Most university students mark the end of the term by drinking a few beers – not pouring them down the drain.
But for the first graduating class of Kwantlen Polytechnic University's brewing and brewery operations diploma program, instructors were required to destroy the finished product.
"We have to register our products with the liquor distribution branch and that has not been done yet. That's the reason we're not selling any of that beer," said Alek Egi, brewing instructor and program co-ordinator. "Our growler-filling station and draft system was only installed yesterday."
Eventually, though, the school hopes to bottle and sell its brew.
This diploma is the first of its kind in British Columbia and one of only three in Canada.
Large brewing companies typically provide their own internal training, while small-scale brewers have traditionally taught themselves or learned the craft from others.
There were no formal education options available in Canada for craft brewing until 2010 when Niagara College in Ontario launched its Brewmaster and Brewery Operations Management diploma program.
"There really is only a handful of brewing schools in the entire world," said Craig Youdale, dean of the Canadian Food and Wine Institute at Niagara College.
"All over North America I've probably spoken to and hosted visits from maybe 30 different colleges and universities over the last five years, all interested in opening breweries."
During the first year of KPU's program, students develop a knowledge of brewing chemistry, biochemistry and microbiology. In their second year they also take business courses in brewery management and product sales and promotions.
Mr. Egi said the university had originally considered a winery program, but "it actually turned out that there are more opportunities in the brewing and craft brewing industry because it's growing so fast here in B.C."
Ken Beattie, executive director of the BC Craft Brewers Guild, noted the province has close to 100 craft breweries – 23 that opened in 2014 and at least 15 that are opening this year. And he said the popularity of craft beer is not limited to the Lower Mainland.
"Vancouver gets a lot of play because there's so many that have opened in Vancouver," he said. "But there's numerous breweries all over. The upper island is really taking off. Cumberland, Courtenay, Comox. Breweries in Prince Rupert, Invermere, Terrace. I mean, really it's all corners of the province."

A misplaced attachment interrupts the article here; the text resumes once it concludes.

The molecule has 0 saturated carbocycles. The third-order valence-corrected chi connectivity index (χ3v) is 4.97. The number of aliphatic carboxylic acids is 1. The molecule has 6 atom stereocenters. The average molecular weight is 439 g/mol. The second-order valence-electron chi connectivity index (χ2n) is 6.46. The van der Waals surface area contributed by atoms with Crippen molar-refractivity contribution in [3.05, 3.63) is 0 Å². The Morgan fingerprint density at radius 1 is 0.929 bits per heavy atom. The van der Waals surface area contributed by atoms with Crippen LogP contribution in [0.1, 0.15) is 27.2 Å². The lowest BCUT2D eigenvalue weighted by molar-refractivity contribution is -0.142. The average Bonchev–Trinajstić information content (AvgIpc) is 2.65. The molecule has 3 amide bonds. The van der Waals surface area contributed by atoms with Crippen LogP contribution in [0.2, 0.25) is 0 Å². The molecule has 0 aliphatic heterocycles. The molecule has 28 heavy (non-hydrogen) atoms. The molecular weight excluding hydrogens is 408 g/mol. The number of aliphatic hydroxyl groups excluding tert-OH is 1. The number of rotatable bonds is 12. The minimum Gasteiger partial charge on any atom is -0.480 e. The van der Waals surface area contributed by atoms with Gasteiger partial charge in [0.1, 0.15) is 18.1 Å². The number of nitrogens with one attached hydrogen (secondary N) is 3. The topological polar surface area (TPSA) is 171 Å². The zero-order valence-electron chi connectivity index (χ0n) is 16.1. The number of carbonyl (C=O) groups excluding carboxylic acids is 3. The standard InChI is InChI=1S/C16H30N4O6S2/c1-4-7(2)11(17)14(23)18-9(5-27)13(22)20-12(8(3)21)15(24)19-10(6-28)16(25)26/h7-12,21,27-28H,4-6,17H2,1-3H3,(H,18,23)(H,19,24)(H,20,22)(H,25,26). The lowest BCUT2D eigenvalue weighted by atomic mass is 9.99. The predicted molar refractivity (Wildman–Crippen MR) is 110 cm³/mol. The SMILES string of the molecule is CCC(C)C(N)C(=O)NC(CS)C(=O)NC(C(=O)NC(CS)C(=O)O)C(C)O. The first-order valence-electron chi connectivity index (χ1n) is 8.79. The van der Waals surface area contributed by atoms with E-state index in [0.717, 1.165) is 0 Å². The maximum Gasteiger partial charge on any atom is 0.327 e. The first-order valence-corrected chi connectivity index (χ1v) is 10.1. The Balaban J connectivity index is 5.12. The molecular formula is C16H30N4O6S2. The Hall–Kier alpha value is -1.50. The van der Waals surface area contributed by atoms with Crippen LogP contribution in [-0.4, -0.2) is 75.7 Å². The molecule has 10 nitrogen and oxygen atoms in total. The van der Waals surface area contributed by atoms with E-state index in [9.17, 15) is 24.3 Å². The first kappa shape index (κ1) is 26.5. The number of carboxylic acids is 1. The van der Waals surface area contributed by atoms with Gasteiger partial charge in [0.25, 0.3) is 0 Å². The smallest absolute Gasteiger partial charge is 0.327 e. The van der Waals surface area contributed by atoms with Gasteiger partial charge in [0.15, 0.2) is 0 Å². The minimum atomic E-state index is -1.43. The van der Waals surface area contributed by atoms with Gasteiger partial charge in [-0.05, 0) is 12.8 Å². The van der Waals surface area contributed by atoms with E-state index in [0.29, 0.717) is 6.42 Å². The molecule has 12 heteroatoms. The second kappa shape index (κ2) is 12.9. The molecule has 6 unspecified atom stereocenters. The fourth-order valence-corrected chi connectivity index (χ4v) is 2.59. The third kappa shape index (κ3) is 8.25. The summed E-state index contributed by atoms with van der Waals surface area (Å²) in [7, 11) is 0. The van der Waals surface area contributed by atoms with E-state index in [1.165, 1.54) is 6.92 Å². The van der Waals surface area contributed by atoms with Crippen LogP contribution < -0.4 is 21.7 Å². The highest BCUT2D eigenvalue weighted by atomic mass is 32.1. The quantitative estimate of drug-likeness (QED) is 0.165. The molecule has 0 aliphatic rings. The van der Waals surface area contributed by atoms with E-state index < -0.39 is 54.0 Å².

Ryan Miller moved from the Northwest Territories specifically to study at KPU. He said craft beer hasn't caught on yet back home, and that B.C. – particularly Vancouver – is the perfect place to get an education in it.
"I can get the most experience, the most hands-on, and then once I get a good grasp … I'll move up north and start my own brewery," he said.
Despite the absence of a brewing diploma program in B.C. until now, many of small breweries are not only surviving – they're expanding.
David Bowkett is co-owner and brewer at Powell Street Craft Brewery in Vancouver. For 10 years he worked as an architectural technologist before turning his hobby – brewing beer at home on his stove – into a business.
"Most of us [craft brewers] are really self-taught. It's reading a lot of information on brewing, style guides, how things go together. You get into the technical aspects as well. We get that education, we just don't get it in an actual brewing college."
In 2012, he and his wife opened their company using what he described as a "home-brew setup on steroids" to produce roughly 2,700 litres per month. Since moving to a larger facility last fall, his company now produces an estimated 54,000 litres per month.
Mr. Bowkett said that though he learned through trial and error, and with advice from more experienced brewers in the city, he still sees the value in KPU's program because of its brew lab component.
"Without the physical aspect of brewing, you won't really know how it all goes together," he said. "You have to have both aspects – you have to have the education and you have to have the experience."